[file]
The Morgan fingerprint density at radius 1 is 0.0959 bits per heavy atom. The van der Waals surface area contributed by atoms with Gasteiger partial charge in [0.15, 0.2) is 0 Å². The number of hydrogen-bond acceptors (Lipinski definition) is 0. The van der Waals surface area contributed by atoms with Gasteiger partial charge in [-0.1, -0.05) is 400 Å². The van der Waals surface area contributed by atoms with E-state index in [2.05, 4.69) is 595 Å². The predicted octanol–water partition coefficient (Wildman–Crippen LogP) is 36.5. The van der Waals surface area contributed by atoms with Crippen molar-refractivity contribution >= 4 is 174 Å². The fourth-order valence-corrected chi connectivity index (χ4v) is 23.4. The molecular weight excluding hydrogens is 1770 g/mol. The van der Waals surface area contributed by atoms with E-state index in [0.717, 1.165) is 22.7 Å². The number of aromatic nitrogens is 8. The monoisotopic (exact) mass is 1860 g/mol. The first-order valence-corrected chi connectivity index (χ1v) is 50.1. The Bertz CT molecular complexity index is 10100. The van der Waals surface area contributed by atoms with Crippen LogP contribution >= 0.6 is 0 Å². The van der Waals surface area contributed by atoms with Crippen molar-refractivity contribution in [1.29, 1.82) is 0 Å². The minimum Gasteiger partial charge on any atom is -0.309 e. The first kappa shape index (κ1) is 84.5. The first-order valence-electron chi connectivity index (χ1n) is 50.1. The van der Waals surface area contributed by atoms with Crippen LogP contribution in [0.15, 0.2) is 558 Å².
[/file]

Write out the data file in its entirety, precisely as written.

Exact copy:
The Morgan fingerprint density at radius 1 is 0.0959 bits per heavy atom. The van der Waals surface area contributed by atoms with Gasteiger partial charge in [0.15, 0.2) is 0 Å². The number of hydrogen-bond acceptors (Lipinski definition) is 0. The van der Waals surface area contributed by atoms with Gasteiger partial charge in [-0.1, -0.05) is 400 Å². The van der Waals surface area contributed by atoms with E-state index in [2.05, 4.69) is 595 Å². The predicted octanol–water partition coefficient (Wildman–Crippen LogP) is 36.5. The van der Waals surface area contributed by atoms with Crippen molar-refractivity contribution >= 4 is 174 Å². The fourth-order valence-corrected chi connectivity index (χ4v) is 23.4. The molecular weight excluding hydrogens is 1770 g/mol. The van der Waals surface area contributed by atoms with E-state index in [0.717, 1.165) is 22.7 Å². The number of aromatic nitrogens is 8. The monoisotopic (exact) mass is 1860 g/mol. The first-order valence-corrected chi connectivity index (χ1v) is 50.1. The Bertz CT molecular complexity index is 10100. The van der Waals surface area contributed by atoms with Crippen LogP contribution >= 0.6 is 0 Å². The van der Waals surface area contributed by atoms with Crippen molar-refractivity contribution in [1.29, 1.82) is 0 Å². The minimum Gasteiger partial charge on any atom is -0.309 e. The first kappa shape index (κ1) is 84.5. The first-order valence-electron chi connectivity index (χ1n) is 50.1. The van der Waals surface area contributed by atoms with Crippen LogP contribution in [0.15, 0.2) is 558 Å².